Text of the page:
After ten secretive years, several hundred million dollars spent, and the efforts of hundreds of scientists and engineers, QuantumScape went public on a video call today with the performance results of its solid-state battery — and its potential impact on the electric vehicle industry.
In a world of breakthrough battery performance claims — QuantumScape seems closest to actually building better batteries.
The company’s “anode-less” design and ceramic separator create a battery where an anode of metallic lithium is formed in situ when the finished cell is charged.
“The best battery scientists have tested our batteries in their labs — and we’re releasing test results for the first time,” said CEO Jagdeep Singh.
Just-released performance data
Here’s some of the just-released performance data:
Test conditions: The tested cells were single-layer pouch cells with zero excess lithium on the anode and thick cathodes — running at rates of 1C charge and 1C discharge at 30 degrees Celsius.
Fast charge: Performance testing show QuantumScape’s ceramic separators working at high rates of power that allow a 15-minute charge to 80% capacity. That’s beyond what any type of EV battery is capable of delivering — conventional or solid-state. Because there’s no dendrite formation, there’s no need to throttle back on charging.
CEO Jagdeep Singh claims its lithium-metal battery has an energy density exceeding 400 watt-hours per kilogram, saying, “If you don’t use lithium metal at the anode — you can’t get energy density high enough.”
Zero excess lithium: The solid-state design eliminates the carbon or carbon/silicon anode and increases energy density because it uses no excess lithium on the anode.
Long life: According to the company, the firm’s battery technology is capable of running for over 800 cycles with greater than 80% capacity retention and is claimed to be “designed to last for hundreds of thousands of miles of driving.”
Low-temperature operation: The flexible ceramic separator operates down to -30 degrees Celsius, temperatures that make other battery designs fail — or require heaters.
Safety: QuantumScape’s solid-state separator is noncombustible and isolates the anode from the cathode even at high temperatures.
Rockstar battery experts, a “new roadmap”
While the panel of rockstar battery experts maintained a healthy skepticism about battery breakthroughs (and even cited that Edison quote), the battery mavens did seem impressed by the QuantumScape numbers.
Dr. Stan Whittingham, co-inventor of the lithium-ion battery and winner of the 2019 Nobel prize in chemistry, cited Edison and noted that the original lithium battery, built half a century ago at Exxon, was metallic lithium. He said energy density continues to increase but is limited by the graphite anode which takes up half the space in a conventional battery design.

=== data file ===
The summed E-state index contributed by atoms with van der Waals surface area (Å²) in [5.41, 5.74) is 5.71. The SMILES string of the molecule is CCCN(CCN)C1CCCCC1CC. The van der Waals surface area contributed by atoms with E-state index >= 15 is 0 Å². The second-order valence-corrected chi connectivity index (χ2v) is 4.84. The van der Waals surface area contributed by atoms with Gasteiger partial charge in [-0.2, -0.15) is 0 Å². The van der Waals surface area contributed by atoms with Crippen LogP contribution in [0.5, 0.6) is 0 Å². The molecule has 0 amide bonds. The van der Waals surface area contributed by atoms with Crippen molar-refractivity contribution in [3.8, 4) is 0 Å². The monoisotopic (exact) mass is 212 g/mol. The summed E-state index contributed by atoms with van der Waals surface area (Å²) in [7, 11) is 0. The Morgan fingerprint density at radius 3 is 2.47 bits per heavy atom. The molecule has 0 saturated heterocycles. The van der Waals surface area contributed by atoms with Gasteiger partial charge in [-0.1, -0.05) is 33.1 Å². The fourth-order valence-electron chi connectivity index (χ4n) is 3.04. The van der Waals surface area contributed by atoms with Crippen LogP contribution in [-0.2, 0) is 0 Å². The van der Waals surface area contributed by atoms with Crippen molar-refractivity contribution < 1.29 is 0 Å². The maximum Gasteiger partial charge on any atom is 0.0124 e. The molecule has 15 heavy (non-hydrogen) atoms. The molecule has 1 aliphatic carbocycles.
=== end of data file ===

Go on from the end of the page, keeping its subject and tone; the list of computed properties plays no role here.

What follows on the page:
He said, “There’s more hype in the literature than meat” but QuantumScape’s results looked like real progress — “Increasing energy density by 50% to 100% is a real breakthrough.”
“The hardest part about making a working solid-state battery is the need to simultaneously meet the requirements of high energy density (1,000 Wh/L), fast charge (i.e., high current density), long cycle life (greater than 800 cycles), and wide temperature-range operation.”
Venkat Viswanathan, consultant to QuantumScape and professor of materials science at Carnegie-Mellon University, said he was “fascinated” by the fast charge result. “This data shows the capability to charge to 80% capacity in 15 minutes, corresponding to an astonishingly high rate of lithium deposition of up to a micron per minute.”
While plating is the problem in graphite — it is the mechanism by which a lithium metal battery works.
“This re-imagines what fast charging really means and opens up new frontiers on what we mean by fast charging. These results blow away what was previously thought to be possible in a solid-state battery.”
JB Straubel, a member of QuantumScape’s board and Tesla cofounder, noted that progress in conventional lithium ion has been blocked by anode structure. Although it’s been optimized for graphite, improvements in the current technology are “approaching asymptotic.”
“Jumping to 50% improvements in energy density is game changing. Those type of energy density, power density and charge rate improvements unlock lots of new applications. Electric aviation looks more viable when you have this kind of energy density and power.”
“It creates a new roadmap,” said Straubel.